The damage done to Sony was nowhere near comparable to such physical damage.

100 Terabyte worth of data was stolen, as well as ‘wiper malware’ was used. This type of malware destroyed Sony’s internal systems (from production planning to human resources). This meant the company has to replace all their systems, paralyzing it for a while.

But this type of malware was also used in the South-Korean DarkSeoul case attacking banks, and the Saoudi Aramco case attacking the oil company. Lack of international regulations made these cases also hard to classify and respond to. But while they also caused a lot of commotion, they were not considered an act of war or terrorism, nor did it result in a witch hunt.

Important to remember is Sony also has a history of leaks and security breaches. The Playstation hack of 2011 is still fresh, where 2,2 million credit card details were stolen through the Playstation network.
Yet Sony hit the panic button this time, when critical company details were compromised. The perceived gravitas was beneficial for Sony, where the attack seemed so sophisticated they would not have been able to prevent it. The idea of being ‘hacked by a dictator’ added to their benefit, where they could claim ‘circumstances beyond their control’ when they would be put on trial.

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It is no secret though that Sony’s security prescriptions were flawed, with the leaks even showing one of the CEO’s having an embarrassingly simple password. The panic ruled in their favour.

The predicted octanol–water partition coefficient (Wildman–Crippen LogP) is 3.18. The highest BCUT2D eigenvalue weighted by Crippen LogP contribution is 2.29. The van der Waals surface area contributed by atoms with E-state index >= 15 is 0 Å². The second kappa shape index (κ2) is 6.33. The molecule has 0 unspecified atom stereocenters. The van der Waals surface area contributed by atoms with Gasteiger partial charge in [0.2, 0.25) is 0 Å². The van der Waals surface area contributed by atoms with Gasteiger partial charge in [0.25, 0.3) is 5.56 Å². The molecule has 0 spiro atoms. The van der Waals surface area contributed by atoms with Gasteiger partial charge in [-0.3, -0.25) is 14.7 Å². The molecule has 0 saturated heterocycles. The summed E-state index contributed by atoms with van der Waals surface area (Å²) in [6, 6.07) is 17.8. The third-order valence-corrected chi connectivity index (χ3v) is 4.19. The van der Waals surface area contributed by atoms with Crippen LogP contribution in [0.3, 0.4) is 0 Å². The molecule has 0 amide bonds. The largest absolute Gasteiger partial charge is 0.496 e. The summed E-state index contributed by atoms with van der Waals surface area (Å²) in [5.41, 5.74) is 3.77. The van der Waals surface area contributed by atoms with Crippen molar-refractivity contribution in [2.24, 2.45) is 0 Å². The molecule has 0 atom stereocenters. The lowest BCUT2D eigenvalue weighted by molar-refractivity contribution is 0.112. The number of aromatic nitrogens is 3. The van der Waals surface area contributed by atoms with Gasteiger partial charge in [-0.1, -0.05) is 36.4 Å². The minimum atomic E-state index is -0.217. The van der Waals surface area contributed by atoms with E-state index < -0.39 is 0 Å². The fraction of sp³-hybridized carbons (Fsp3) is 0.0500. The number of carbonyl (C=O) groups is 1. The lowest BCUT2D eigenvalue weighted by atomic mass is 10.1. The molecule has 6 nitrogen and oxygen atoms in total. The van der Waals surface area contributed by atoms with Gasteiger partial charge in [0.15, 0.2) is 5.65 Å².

Bruce Schneier concludes that Sony wasn’t afraid of the damage the hackers would do in a terrorist attack, but feared for the commercial damage to the company.

The leaked information is probably being sold to the highest bidder by now.

Such a perspective makes one think about the role North-Korea played in all of this. Did they really cripple a multibillion dollar company as a sadistic move because their Supreme Leader was insulted by a movie?

It is scary not to be able to tell whether an attack came from a small group of criminals playing a mean prank by releasing a threat, or an entire country. It’s causing big countries like the US to lose their cool.

Not only was the damage not that significant, was the target no matter of national security, 
but harsh accusations were made and sanctions were lifted against a country based on very flimsy evidence.

A long term vision is necessary to protect against cyber attacks towards the future. Especially now that the Aurora target list of American critical infrastructure was leaked.

It is highly doubtful though whether flexing some muscles and scaremongering will help to win a ‘war’ against anonymous hackers.

Biggest digital release ever

The conspiracy theorist would expose this entire debacle as an amazing marketing campaign for a movie.

Sow fear, boost patriotism, create a Barbara Streisand effect where people want to see this hyped movie. Release the movie and have everyone watch it as their personal act of rebellion. ‘That’s my kind of war on terror’ was tweeted by those proudly watching the movie.

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Causing a diplomatic riot to promote a film, nothing is surprising anymore in this day and age. And whether it was deliberate or not, the film can also claim the record of the biggest digital release ever. With 15 million dollars income in the first 4 days, the movie finally catapulted the movie industry in the digital age.

The transition from 2014 to 2015 was one of many interesting phenomena. The biggest hack on American soil, fear of cyberwar and cyberterrorism, a diplomatic riot between two nuclear countries, the biggest online movie release,… All centred around one movie: The Interview. The film is definitely one for the history books, although probably not for its content.